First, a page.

The Greenville Independent’s report of the Catholic Central game in November 1921: “(Greenville player) Mote got away for a play which would have resulted in a touchdown had the head linesman been on his job and held his position on the field line. He was some eight yards in on the field, and the crowd stopped Mote about four yards from the side-lines and the referee called him back. Fralick followed with a 10-yard gain and Grand Rapids intercepted a forward pass on the next play.” Catholic Central went on to win the game 14-9.

This issue was addressed by an improvement to the field in 1922, according to Sept. 29 issue of The Daily Call.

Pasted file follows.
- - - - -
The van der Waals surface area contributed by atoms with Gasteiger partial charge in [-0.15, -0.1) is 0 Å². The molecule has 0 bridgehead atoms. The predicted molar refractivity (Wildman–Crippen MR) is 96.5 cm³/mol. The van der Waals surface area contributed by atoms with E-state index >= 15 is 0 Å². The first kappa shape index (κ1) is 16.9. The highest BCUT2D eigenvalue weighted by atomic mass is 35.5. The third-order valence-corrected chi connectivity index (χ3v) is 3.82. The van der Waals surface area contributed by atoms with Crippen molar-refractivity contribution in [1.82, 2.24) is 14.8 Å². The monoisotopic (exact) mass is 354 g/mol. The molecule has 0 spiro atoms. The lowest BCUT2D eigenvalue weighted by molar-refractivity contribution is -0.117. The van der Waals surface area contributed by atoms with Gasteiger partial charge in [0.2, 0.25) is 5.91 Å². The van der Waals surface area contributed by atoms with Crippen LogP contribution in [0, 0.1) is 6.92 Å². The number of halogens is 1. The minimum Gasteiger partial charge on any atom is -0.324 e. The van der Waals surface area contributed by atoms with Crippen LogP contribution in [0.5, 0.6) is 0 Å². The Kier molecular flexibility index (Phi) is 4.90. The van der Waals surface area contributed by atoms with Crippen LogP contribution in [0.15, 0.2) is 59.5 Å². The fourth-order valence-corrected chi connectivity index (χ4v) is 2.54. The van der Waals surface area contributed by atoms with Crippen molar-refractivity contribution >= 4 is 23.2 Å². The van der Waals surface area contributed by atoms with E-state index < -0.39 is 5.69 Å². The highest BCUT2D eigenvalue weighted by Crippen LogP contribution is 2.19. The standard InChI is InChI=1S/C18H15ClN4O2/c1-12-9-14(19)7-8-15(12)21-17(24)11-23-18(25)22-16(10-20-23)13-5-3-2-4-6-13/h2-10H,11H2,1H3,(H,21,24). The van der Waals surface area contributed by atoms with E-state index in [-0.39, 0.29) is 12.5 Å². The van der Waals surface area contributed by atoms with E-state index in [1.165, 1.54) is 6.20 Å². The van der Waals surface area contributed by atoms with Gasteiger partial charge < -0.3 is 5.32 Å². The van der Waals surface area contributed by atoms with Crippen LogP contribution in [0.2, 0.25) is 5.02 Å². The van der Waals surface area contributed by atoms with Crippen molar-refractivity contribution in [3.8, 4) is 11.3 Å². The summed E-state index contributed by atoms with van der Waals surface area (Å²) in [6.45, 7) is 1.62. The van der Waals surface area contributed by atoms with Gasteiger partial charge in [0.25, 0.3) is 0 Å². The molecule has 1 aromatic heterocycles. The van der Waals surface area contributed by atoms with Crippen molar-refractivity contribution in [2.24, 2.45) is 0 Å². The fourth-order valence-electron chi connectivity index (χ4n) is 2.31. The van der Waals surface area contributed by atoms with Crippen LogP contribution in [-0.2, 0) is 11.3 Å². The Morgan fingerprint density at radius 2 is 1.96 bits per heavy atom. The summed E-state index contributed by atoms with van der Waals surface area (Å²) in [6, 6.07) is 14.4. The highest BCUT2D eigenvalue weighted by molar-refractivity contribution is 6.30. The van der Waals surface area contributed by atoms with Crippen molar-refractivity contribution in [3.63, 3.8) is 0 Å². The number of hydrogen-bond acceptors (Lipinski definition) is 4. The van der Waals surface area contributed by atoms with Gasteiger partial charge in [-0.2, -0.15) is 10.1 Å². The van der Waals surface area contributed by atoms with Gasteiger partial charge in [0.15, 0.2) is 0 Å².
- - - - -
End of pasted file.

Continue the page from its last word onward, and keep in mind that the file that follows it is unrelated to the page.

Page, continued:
“Black Athletic Field has been much improved by the construction of a fence all around the playing area. Spectators are requested to remain outside the fence during the games.

“The Catholic Central game last year was lost because the crowd was out on the field.”

Not just for football

The school baseball team played at Black Field, too. Other activities also took place at the field and by other participants than school athletic teams.
The 1918 Independent reports on several amateur baseball games between the East Side and the West Side teams as well as “the best and fastest game of amateur baseball seen in Greenville in many a day” when Howard City met Sheridan.

At the January 1919 meeting of the Greenville Boosters, the Black Athletic Field was chosen as the place for a skating rink “and the hat was passed for a fund to do the work and $42.58 was raised on the spot.”